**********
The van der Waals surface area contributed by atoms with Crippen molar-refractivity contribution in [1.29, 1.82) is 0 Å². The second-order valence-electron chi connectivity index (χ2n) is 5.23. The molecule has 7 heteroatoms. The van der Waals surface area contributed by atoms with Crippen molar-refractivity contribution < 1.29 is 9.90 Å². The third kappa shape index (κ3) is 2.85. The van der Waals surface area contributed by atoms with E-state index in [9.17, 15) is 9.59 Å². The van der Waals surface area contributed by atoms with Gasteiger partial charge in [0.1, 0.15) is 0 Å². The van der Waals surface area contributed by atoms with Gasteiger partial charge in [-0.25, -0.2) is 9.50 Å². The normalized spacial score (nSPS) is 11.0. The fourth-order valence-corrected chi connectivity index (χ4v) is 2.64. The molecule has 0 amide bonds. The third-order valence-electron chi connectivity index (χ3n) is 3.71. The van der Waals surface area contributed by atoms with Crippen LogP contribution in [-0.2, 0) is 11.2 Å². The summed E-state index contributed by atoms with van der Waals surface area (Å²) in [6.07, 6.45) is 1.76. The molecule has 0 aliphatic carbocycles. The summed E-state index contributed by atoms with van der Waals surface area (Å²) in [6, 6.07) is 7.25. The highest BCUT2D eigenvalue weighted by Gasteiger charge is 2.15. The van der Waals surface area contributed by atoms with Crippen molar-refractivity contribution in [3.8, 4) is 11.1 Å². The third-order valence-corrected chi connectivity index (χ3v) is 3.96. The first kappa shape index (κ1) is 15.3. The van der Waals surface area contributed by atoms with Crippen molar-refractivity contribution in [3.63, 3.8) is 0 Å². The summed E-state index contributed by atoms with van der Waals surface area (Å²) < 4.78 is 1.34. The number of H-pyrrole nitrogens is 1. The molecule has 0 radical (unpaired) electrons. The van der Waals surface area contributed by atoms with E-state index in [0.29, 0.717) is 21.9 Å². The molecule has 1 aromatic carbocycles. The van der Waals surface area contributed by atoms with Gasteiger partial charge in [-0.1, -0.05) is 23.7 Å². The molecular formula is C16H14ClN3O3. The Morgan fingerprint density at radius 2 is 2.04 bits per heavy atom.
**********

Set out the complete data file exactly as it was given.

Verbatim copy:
The van der Waals surface area contributed by atoms with Crippen molar-refractivity contribution in [1.29, 1.82) is 0 Å². The second-order valence-electron chi connectivity index (χ2n) is 5.23. The molecule has 7 heteroatoms. The van der Waals surface area contributed by atoms with Crippen molar-refractivity contribution < 1.29 is 9.90 Å². The third kappa shape index (κ3) is 2.85. The van der Waals surface area contributed by atoms with E-state index in [9.17, 15) is 9.59 Å². The van der Waals surface area contributed by atoms with Gasteiger partial charge in [0.1, 0.15) is 0 Å². The van der Waals surface area contributed by atoms with Gasteiger partial charge in [-0.25, -0.2) is 9.50 Å². The normalized spacial score (nSPS) is 11.0. The fourth-order valence-corrected chi connectivity index (χ4v) is 2.64. The molecule has 0 amide bonds. The third-order valence-electron chi connectivity index (χ3n) is 3.71. The van der Waals surface area contributed by atoms with Crippen LogP contribution in [-0.2, 0) is 11.2 Å². The summed E-state index contributed by atoms with van der Waals surface area (Å²) in [6.07, 6.45) is 1.76. The molecule has 0 aliphatic carbocycles. The summed E-state index contributed by atoms with van der Waals surface area (Å²) in [6, 6.07) is 7.25. The highest BCUT2D eigenvalue weighted by Gasteiger charge is 2.15. The van der Waals surface area contributed by atoms with Crippen molar-refractivity contribution in [3.8, 4) is 11.1 Å². The third-order valence-corrected chi connectivity index (χ3v) is 3.96. The first kappa shape index (κ1) is 15.3. The van der Waals surface area contributed by atoms with Crippen molar-refractivity contribution in [3.63, 3.8) is 0 Å². The summed E-state index contributed by atoms with van der Waals surface area (Å²) < 4.78 is 1.34. The number of H-pyrrole nitrogens is 1. The molecule has 0 radical (unpaired) electrons. The van der Waals surface area contributed by atoms with E-state index in [0.29, 0.717) is 21.9 Å². The molecule has 1 aromatic carbocycles. The van der Waals surface area contributed by atoms with Gasteiger partial charge in [-0.1, -0.05) is 23.7 Å². The molecular formula is C16H14ClN3O3. The Morgan fingerprint density at radius 2 is 2.04 bits per heavy atom.